Newsletter No. 392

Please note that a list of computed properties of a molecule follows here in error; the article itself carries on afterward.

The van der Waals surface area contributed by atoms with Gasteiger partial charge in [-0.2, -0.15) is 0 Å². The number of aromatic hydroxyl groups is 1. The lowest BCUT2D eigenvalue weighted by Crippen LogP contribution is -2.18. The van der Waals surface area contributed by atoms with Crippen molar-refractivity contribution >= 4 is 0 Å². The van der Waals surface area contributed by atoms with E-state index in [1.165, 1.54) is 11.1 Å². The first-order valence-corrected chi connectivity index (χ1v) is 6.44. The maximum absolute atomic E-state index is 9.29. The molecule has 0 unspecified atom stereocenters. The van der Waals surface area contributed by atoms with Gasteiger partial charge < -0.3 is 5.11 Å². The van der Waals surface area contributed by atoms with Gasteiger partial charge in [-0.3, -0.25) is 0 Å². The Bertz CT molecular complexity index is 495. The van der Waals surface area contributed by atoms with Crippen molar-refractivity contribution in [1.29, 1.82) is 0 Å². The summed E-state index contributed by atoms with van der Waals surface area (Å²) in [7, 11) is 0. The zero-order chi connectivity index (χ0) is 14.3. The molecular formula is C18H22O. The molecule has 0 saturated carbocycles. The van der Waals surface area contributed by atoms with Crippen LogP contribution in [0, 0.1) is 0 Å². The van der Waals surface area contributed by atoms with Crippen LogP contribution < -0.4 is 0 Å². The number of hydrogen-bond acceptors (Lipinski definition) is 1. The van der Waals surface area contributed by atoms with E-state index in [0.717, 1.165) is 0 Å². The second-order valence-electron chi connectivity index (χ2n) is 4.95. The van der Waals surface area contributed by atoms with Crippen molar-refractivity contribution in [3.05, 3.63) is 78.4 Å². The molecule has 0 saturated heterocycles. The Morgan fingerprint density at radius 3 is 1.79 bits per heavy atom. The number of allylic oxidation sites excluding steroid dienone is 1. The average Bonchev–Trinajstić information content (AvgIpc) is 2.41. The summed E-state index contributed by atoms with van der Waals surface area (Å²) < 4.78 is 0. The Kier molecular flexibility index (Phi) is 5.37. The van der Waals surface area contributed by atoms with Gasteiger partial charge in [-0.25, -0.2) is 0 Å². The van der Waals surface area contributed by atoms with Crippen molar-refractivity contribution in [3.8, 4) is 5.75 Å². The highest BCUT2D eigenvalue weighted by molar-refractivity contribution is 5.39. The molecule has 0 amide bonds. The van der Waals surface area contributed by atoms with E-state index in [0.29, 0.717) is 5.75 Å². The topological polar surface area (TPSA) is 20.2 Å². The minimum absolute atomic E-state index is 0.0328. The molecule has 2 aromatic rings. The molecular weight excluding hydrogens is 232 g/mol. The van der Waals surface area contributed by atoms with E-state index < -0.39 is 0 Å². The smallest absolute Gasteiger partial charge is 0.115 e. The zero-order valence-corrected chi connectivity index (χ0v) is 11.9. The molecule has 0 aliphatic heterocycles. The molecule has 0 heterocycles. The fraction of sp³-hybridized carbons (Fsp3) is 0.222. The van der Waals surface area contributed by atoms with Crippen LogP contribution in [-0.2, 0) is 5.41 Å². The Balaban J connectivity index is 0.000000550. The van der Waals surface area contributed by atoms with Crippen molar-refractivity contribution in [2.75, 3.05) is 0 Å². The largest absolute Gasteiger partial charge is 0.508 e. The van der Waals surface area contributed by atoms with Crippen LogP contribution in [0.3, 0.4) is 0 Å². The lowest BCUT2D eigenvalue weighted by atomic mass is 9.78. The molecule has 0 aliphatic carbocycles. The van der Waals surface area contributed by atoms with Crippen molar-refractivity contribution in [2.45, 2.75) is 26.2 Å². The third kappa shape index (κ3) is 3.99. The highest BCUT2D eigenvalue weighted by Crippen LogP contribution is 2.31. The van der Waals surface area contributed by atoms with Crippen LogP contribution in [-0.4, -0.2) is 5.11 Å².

10 No. 392, 19.2.2012 …… 如是說 Thus Spake… 陳澤蕾博士畢業於中文大學,先後取得中國語言及文學 文學士學位,其後再獲性別研究哲學碩士及博士學位。 陳博士酷愛粵劇,工生角,更自組劇團。去年8月在崇基 學院六十周年院慶活動《紫釵記》中,她即擔綱演出「李 益」一角。 Dr. Chan Chak-lui Sam received her BA in Chinese language and literature, and MPhil and PhD in gender studies at the Chinese University. Deeply interested in Cantonese opera, Dr. Chan not only learnt the art, but founded a troupe. At the Chung Chi College 60th Anniversary celebration music event, The Purple Hairpin , last August, she played a female sheng (male protagonist). 你是怎樣喜歡上粵劇的? 那要從小六的一個晚上說起,由於不想睡覺,跟着媽媽看 《歡樂滿東華》,發覺熒幕上的折子戲真的很吸引,原來 有一樣東西是可以結合了舞蹈、歌唱和演戲。一下子便愛上 了,立即錄映下來,翌日放學後即重看。之後開始到影視店 租粵劇影碟回來學着做。中二時,得知有粵劇學校,便瞞着 家裏,問表姐借錢,每星期日去學戲。逢周日外出的謊話撒 不了多久便露餡了,隨即在家中上演了一齣「大龍鳳」。後 來,父母還是讓我去學戲,不過其後要專心唸書,從中四 開始便沒再學了,我本也以為與粵劇緣盡於此。 愛粵劇與選擇中大的中國語言及文學系可有關係? 自小二便對中文有興趣,又得知中大有一個粵劇興趣小 組,自然首選中大,正是一舉兩得。可是,入學後才發覺那 小組已經解散了,好不失望。其時音樂系陳守仁教授主持 了一個粵劇研究計劃,反正都是與粵劇有關,我主動申請 當義工。冥冥之中自有天意,音樂系又和八和會館合辦了 粵劇培訓班,惟是家中經濟欠佳,難再支付學費,準備放 棄之際,陳教授得知我的困難,慷慨借錢給我交學費,又 讓我在粵劇研究計劃當工讀生作償。我因而與粵劇重新結 緣,一直學了六年。 為何大學畢業後會修讀性別研究碩士和博士課程? 主要為了思考何謂性別,以處理生活中的困憂。記得我曾 兩次被人說會「變態」,一次是說進入單一性別學校很容 易變態,一次是說我打扮不像女生,長此下去,很容易「變 態」。再說,繼續唸書,可一邊學戲,何樂而不為。 對妳而言,粵劇的意義是甚麼? 可以說沒有粵劇,我便甚麼也不是。由對粵劇的喜愛,開闢 了一條道路,一路走來,認識了不同的人,不但傳授藝術, 亦給我上了一門門人生課,眼界大開。每當放浪形骸之際, 背後總有粵劇在提醒和鞭策自己。其實我是很怕與人接觸 的,談戲論藝,使我沒有那麼害怕接觸陌生人。故此,粵劇 給我帶來很大轉變,是恩賜,也成為我的生活一部分,也 可說是「依歸」。 是否因為身高178厘米,故選擇生角? 初時學戲是沒有分生和旦的,不過很快便分了行當,很幸 運,老師的安排正合我意。一般來說旦角人物較為突出,而 生角是烘托旦角,但我就是喜歡這點。2002年,我和兩三 位志同道合的朋友,合組「月白戲臺」劇團,透過演出來實 踐所學,並希望與後來者分享經驗。 現在「月白戲臺」的發展如何?, 月白是試驗場地,讓我們試着把好的東西移植過來,測試 效果。是以,公演次數頂多是每年兩次,也不在乎票房、 觀眾人數和反應,更專挑在小劇場公演。經過了七年,暫 時停了下來,因為找不着方向,不知該再往哪裏去?經過 演出《紫釵記》後,面對較大的觀眾群,收到意見說演來 「過火」,頓覺必須回到舞台,感受演員與觀眾的關係,才 能拿捏最恰當的寸度。日後我會多找機會演出。 How did you become interested in Cantonese opera? I have to start from a night when I was in Primary 6. I didn't want to sleep so I watched Tung Wah Charity Show with my mom. I was fascinated by a performance of an extract from a Cantonese opera—it was something that combined dance, song and drama. I fell in love instantly and videotaped it. The next day I watched it again after school. Then I started renting Cantonese opera LDs to imitate the performances. When I found out there was a Cantonese opera school in Form 2, I borrowed money from my cousin to take lessons every Sunday behind my family's back. But the lies I made up to explain my absence were soon found out and there was a big scene at home. My parents let me continue taking lessons until Form 4. Then I stopped so I could focus on my studies. I thought that my association with Cantonese opera had ended. Are your love of Cantonese opera and your choosing to major in Chinese language and literature at CUHK related? I had been interested in Chinese since Primary 2. There was also a Cantonese opera club in CUHK. It was the perfect choice for me, but after enrolment, I found out that the club had dissolved. I was so disappointed! At that time, Prof. Chan Sau-yan, then professor at the Department of Music, hosted the Cantonese Opera Research Programme (CORP). It was about Cantonese opera anyway, so I applied to be a voluntary helper. Well, as fate would have it, the Music Department co- organized with the Chinese Artists Association of Hong Kong (Bar Wo) a Cantonese opera training class. As my family was not wealthy, it was hard to set aside money for the training fee. When I told Professor Chan about my difficulty, he generously lent me the money. He also allowed me to work as student helper at CORP to pay him back. I thus reconnected with Cantonese opera again and went on taking lessons for six years. Why Gender Studies for your MPhil and PhD? It is because I wanted to think over what gender is to ease my troubles in life. I recalled being defined as a possible ‘pervert’ twice. The first time, I was told that it was easy to be a ‘pervert’ if you study in a single-gender school. The other time, I was told that if I didn’t dress like a girl, I would turn into a ‘pervert’ sooner or later. By pursuing graduate studies, I could also continue with my Cantonese opera training. So why not? What does Cantonese opera mean to you? I have to say that without Cantonese opera, I am nothing. It’s the love of it that opened up a path for me. I’ve met various people who taught me about not only the art, but also life. Whenever I become lazy, it’s Cantonese opera that gets me back to work. I’m also afraid of communicating with strangers. I feel more confident when discussing art. Cantonese opera has changed me a lot. It is a gift, it’s part of my life, and I would say, my destiny. Did you choose to play a female sheng because you’re 1.78 m tall? At the very beginning of training, the roles of sheng and dan (female protagonist) are not assigned. Then later my teacher assigned me as sheng , and it was what I wanted too. Generally speaking, the dan is more prominent, while the sheng is more of a supporting role. But that’s exactly what I like about it. In 2002, like-minded friends and I organized the Atomic Cantonese Opera (ACO) troupe to apply what we learnt in performance and share experiences with people of the same interest. How’s ACO doing lately? ACO was a testing platform that tested the effects of borrowed ideas. That is why we only performed twice a year at most. As box office results, audience numbers and their feedback were the least of our concerns, we chose small theatres for our performances. After seven years, we stopped because we were lost. Where should we go from there? Playing in The Purple Hairpin to quite a large audience, I got feedback that I over-acted. I think I need to go back to the stage and experience the relationship between performer and audience, in order to capture the best tension and dynamics. I will be seeking more opportunities for performance in the near future. 文化及宗教研究系導師 陳澤蕾博士 Dr. Chan Chak-lui Sam, Instructor, Department of Cultural and Religious Studies